The fetus now typically measures between 11.4cm and 12.7cm long (from crown to rump) and weighs around 100g. This increase in length and weight is larger than in previous weeks due to a growth spurt that is well underway. This growth spurt not only applies to the fetus, but also to the umbilical cord, which is thickening and growing stronger too. As well as a growth spurt, the fetus also experiences an energy burst – becoming more active over the coming weeks. This week could be the time that you feel the first movements of the fetus, although many women, particularly if it is their first pregnancy, do not feel fetal movement at this stage.
The skeleton, which is largely formed of cartilage at the moment, will start to harden during the course of this week and myelin (a protective coating) is forming around the spinal cord. Body fat is also beginning to develop. This will eventually help to maintain a constant body temperature. The brain now controls heart rate, irregular heartbeats are now rare and heart rate is usually between 140 and 150 beats per minute – twice the rate of an adult female.
You may find that your weight gain is now sufficient to affect your centre of gravity – making you feel off-balance. If you are struggling with your balance, it may be a good idea to avoid wearing high-heeled shoes. It is also around this time that many women begin to need to wear maternity clothes.
Although an increased need to urinate is a perfectly normal part of pregnancy, caused by a combination of increased hormone levels and the physical effects of the uterus pressing down on the bladder, you should look out for additional urine-related symptoms such as a burning sensation during urination. This could be an indicator that you have cystitis or a urinary tract infection (UTI). If you have any concerns, you should seek the advice of a health care professional.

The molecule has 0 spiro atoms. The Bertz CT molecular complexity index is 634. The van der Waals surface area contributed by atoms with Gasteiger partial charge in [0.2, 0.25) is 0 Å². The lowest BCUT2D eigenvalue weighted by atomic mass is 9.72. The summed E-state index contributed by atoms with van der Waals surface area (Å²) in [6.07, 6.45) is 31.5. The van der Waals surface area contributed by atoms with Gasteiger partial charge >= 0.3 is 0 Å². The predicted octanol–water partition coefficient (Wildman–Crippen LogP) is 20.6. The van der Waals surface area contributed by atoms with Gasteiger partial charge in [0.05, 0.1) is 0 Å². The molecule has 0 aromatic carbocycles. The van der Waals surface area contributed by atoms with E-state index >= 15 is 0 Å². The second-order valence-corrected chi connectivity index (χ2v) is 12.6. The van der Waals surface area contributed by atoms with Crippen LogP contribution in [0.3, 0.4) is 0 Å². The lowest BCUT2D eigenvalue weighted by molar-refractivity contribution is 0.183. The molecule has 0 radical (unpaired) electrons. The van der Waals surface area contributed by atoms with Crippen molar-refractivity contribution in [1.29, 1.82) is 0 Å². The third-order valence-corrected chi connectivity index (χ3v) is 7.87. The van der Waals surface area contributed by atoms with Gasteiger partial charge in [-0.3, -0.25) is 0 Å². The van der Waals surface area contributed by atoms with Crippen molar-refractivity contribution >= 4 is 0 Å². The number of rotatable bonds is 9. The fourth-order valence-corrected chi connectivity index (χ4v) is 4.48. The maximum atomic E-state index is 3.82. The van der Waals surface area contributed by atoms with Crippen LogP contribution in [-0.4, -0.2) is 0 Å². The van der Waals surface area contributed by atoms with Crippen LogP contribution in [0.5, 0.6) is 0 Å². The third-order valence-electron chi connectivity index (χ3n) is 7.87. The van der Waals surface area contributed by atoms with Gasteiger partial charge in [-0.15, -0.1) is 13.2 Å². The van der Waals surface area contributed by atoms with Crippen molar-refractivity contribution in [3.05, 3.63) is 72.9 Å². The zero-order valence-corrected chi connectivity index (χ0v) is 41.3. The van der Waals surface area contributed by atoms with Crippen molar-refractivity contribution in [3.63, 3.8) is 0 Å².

You may also continue to, or start to experience a thin, milky vaginal discharge called leukorrhea. This is both normal and functional as it helps to keep the birth canal free from infection. You may be experiencing occasional dizziness or faintness. There are many possible causes for this, including hormonal increases and fatigue, however headaches and dizziness may also be the result of dehydration. Drinking plenty of fluids and avoiding diuretics such as caffeine can help with this.
Due to a combination of increased levels of progesterone causing blood vessels to dilate and a higher metabolic rate causing more body heat to be generated, many women suffer from hot flushes during pregnancy. Avoiding triggers such as alcohol, spicy foods and coffee may help to reduce hot flushes.
Symptoms to watch out for
Vaginal bleeding is not normal at this stage. Some mild abdominal pain and backache is normal. Vaginal discharge should be of consistent milky colour and volume. If it should be pink or more voluminous you should see a medical professional. This is particularly true if you have had a previous late miscarriage, operation on your cervix or short cervix. This is also important if you are carrying more than one baby.
What is routinely offered in the NHS.
The midwife will be able to provide you with advice. The NHS will not routinely be able to offer you an ultrasound scan at this time.
What other care is available
General midwifery and medical advice is available in private clinics for which you do not require a referral letter. An ultrasound scan, called a reassurance scan at this stage can check the size and normality of the baby. It can also determine the sex of the baby quite accurately. If you are concerned about your cervix becoming short or have other concerns about your cervix then an ultrasound scan of your cervix can be reassuring. This gives a better assessment when performed through the vagina (you can request a female sonographer).